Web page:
Wednesday various

  • John Scalzi’s Everything I Ever Needed to Know About Winter, I Learned From Science Fiction Movies column is nice, but it really just makes me want to watch The Thing again.
  • “Let’s get the reformed alcoholic punk-rock 45-year-old drummer from another country with a broad accent — that’s the way to go in the late-night world.” I’m starting to think I really should be watching Craig Ferguson’s show more often. Apparently, he just aired an hour-long, audience-free conversation with Stephen Fry. He’s slowly morphing into an antic Tom Snyder with puppets, and that sounds very intriguing to me. [via]
  • Ever wonder how to pronounce an author’s name? It’s an incomplete list, obviously, but it’s a terrific concept. [via]
  • Inside the Antiques Roadshow [via]
  • And finally, Stephen Merritt on the perverse art or love songs:

    You know, most love songs are not cheesy and corny. Most love songs are complaints, I think. Or about unrequited love, coming at it from some oblique angle. Only the ones that say “I love you” over and over are the cheesy, corny ones that people complain about. At least half the songs people hear in the world are love songs. I feel like my love songs, probably none of which just say “I love you” over and over again, are in the mainstream of that tradition of being a little off.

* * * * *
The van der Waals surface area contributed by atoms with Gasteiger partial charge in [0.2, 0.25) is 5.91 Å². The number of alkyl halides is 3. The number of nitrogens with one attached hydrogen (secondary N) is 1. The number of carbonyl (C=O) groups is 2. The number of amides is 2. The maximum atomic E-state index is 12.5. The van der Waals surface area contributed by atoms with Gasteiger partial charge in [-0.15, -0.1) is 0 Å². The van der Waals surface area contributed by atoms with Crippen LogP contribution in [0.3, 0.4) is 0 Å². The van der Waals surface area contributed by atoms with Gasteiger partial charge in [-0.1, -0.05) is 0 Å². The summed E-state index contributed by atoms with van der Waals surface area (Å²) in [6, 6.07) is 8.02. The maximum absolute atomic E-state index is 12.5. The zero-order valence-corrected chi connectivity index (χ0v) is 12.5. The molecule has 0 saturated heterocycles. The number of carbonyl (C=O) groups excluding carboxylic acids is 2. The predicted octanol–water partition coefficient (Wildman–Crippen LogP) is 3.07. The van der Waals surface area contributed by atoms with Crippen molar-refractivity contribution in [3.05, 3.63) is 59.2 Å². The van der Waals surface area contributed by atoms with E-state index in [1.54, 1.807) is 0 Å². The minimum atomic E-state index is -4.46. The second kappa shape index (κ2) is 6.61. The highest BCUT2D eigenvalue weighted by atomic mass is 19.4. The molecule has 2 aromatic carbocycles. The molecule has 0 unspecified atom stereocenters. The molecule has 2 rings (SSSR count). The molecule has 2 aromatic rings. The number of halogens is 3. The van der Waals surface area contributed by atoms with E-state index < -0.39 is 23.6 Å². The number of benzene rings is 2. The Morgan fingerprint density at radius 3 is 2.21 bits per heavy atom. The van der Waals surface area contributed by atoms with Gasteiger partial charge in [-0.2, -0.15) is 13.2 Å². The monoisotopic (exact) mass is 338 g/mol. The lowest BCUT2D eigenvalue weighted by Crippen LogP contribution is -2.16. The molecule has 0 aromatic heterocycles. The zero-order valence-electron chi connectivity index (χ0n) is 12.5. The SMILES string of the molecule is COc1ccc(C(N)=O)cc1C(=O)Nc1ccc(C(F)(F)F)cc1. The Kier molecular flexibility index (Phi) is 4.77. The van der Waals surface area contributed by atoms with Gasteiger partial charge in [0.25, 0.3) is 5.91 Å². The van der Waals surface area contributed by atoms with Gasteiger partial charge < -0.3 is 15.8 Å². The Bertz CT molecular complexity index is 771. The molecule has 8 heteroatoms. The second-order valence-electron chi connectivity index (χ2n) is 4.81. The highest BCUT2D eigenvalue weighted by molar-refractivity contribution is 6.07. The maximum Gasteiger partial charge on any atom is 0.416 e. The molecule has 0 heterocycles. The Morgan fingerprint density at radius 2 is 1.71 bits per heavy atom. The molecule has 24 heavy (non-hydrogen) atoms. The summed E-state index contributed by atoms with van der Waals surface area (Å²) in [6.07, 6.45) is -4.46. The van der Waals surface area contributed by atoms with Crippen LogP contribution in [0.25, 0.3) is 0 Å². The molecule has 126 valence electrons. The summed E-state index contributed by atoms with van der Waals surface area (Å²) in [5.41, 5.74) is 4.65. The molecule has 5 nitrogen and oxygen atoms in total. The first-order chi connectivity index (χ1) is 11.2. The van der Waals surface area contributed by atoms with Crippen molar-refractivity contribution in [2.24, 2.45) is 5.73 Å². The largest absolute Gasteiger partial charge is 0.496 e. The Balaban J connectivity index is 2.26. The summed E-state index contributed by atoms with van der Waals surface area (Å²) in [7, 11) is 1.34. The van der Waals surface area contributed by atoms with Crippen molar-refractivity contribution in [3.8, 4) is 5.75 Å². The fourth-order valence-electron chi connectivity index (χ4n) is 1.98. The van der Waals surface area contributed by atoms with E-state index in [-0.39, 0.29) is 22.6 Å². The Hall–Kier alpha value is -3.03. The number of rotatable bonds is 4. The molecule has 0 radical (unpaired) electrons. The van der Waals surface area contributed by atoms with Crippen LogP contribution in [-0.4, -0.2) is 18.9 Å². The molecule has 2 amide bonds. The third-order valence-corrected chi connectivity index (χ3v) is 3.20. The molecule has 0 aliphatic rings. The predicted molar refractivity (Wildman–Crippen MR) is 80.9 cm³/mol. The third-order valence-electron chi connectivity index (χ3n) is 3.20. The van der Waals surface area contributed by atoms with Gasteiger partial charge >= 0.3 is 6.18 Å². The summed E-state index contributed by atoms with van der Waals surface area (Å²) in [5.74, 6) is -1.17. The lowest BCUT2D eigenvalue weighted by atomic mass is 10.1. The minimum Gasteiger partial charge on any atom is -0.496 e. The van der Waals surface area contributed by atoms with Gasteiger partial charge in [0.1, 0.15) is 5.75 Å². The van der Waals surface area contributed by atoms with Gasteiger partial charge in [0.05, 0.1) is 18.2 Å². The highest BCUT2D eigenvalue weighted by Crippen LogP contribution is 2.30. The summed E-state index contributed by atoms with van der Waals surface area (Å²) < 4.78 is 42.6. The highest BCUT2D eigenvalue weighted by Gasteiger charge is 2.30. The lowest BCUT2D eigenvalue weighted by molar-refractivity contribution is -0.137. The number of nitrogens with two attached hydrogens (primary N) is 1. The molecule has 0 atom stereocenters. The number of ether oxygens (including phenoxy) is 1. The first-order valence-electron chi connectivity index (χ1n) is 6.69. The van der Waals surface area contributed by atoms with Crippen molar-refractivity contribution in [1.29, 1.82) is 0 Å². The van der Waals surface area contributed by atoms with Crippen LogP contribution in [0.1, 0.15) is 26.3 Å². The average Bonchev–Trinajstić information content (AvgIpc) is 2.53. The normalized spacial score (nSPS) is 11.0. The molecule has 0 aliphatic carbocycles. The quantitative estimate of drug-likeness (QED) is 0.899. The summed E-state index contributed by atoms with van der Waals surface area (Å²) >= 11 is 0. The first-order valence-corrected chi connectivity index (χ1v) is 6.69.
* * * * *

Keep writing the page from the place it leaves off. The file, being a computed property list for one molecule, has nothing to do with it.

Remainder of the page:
I also like his thoughts on clichés and how he felt the need to clarify that by “Oprah” he was referring to “the TV show starring Oprah Winfrey.”

Wednesday various

  • Movie popcorn is really bad for you. [via]
  • Then again, so too, in another way, is buying a computer at Best Buy. [via]
  • I can’t decide if this —

    An upcoming film called The Raven posits a story about what would happen if Poe were faced with the very murders he wrote about. In the movie, at the end of Poe’s life, a serial killer challenges him to solve a series of killings inspired by Poe’s fiction.

    — is a really cool or really dumb idea. I’m leaning towards dumb, to be honest.

  • I was surprised at how much I enjoyed this Random Roles interview with Alan Thicke. He’s a man who can speak intelligently and honestly about his (surprisingly interesting and varied) career.
  • And finally, who even knew there was a “murky world of Canadian ‘exploitation’ cinema“? [via]

    “Now in the U.S. when a mommy and daddy love each other, they perform bipolar sexual intercourse and make a baby. Canadians, however, are a breed of hermaphrodites who reproduce by means of auto-insemination, thus eliminating the need for sex. This also explains why we don’t really have a film industry.” – Dave Foley